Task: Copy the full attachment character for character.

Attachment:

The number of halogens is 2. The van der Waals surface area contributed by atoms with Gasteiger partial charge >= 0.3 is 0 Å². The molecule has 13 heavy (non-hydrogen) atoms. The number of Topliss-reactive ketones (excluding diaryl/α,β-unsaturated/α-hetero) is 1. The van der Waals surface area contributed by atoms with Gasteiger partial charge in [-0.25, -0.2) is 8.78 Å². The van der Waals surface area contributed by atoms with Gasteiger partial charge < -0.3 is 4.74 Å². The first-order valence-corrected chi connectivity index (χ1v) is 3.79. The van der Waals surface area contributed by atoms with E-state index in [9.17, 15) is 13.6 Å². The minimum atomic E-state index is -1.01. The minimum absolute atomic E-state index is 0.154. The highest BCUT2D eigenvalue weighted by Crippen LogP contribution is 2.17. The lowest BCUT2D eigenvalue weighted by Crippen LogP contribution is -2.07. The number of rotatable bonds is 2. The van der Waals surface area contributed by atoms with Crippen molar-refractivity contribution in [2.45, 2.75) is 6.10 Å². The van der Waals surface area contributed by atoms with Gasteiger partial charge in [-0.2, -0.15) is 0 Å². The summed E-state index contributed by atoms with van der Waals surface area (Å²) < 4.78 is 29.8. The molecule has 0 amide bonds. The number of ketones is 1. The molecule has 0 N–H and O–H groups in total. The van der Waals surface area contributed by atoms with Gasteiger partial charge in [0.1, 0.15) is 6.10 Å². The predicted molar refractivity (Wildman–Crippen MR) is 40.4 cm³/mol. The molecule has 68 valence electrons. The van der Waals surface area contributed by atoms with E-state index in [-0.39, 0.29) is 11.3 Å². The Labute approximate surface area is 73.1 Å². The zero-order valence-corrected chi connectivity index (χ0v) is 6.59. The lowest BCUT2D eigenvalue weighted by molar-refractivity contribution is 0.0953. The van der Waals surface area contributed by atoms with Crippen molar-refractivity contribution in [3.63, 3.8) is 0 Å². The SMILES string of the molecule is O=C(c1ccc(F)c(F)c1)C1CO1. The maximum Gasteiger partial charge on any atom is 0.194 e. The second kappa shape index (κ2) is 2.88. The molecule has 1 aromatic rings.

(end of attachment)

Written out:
The number of halogens is 2. The van der Waals surface area contributed by atoms with Gasteiger partial charge >= 0.3 is 0 Å². The molecule has 13 heavy (non-hydrogen) atoms. The number of Topliss-reactive ketones (excluding diaryl/α,β-unsaturated/α-hetero) is 1. The van der Waals surface area contributed by atoms with Gasteiger partial charge in [-0.25, -0.2) is 8.78 Å². The van der Waals surface area contributed by atoms with Gasteiger partial charge < -0.3 is 4.74 Å². The first-order valence-corrected chi connectivity index (χ1v) is 3.79. The van der Waals surface area contributed by atoms with E-state index in [9.17, 15) is 13.6 Å². The minimum atomic E-state index is -1.01. The minimum absolute atomic E-state index is 0.154. The highest BCUT2D eigenvalue weighted by Crippen LogP contribution is 2.17. The lowest BCUT2D eigenvalue weighted by Crippen LogP contribution is -2.07. The number of rotatable bonds is 2. The van der Waals surface area contributed by atoms with Crippen molar-refractivity contribution in [2.45, 2.75) is 6.10 Å². The van der Waals surface area contributed by atoms with Gasteiger partial charge in [-0.2, -0.15) is 0 Å². The summed E-state index contributed by atoms with van der Waals surface area (Å²) < 4.78 is 29.8. The molecule has 0 amide bonds. The number of ketones is 1. The molecule has 0 N–H and O–H groups in total. The van der Waals surface area contributed by atoms with Gasteiger partial charge in [0.1, 0.15) is 6.10 Å². The predicted molar refractivity (Wildman–Crippen MR) is 40.4 cm³/mol. The molecule has 68 valence electrons. The van der Waals surface area contributed by atoms with E-state index in [-0.39, 0.29) is 11.3 Å². The Labute approximate surface area is 73.1 Å². The zero-order valence-corrected chi connectivity index (χ0v) is 6.59. The lowest BCUT2D eigenvalue weighted by molar-refractivity contribution is 0.0953. The van der Waals surface area contributed by atoms with Crippen molar-refractivity contribution in [3.63, 3.8) is 0 Å². The SMILES string of the molecule is O=C(c1ccc(F)c(F)c1)C1CO1. The maximum Gasteiger partial charge on any atom is 0.194 e. The second kappa shape index (κ2) is 2.88. The molecule has 1 aromatic rings.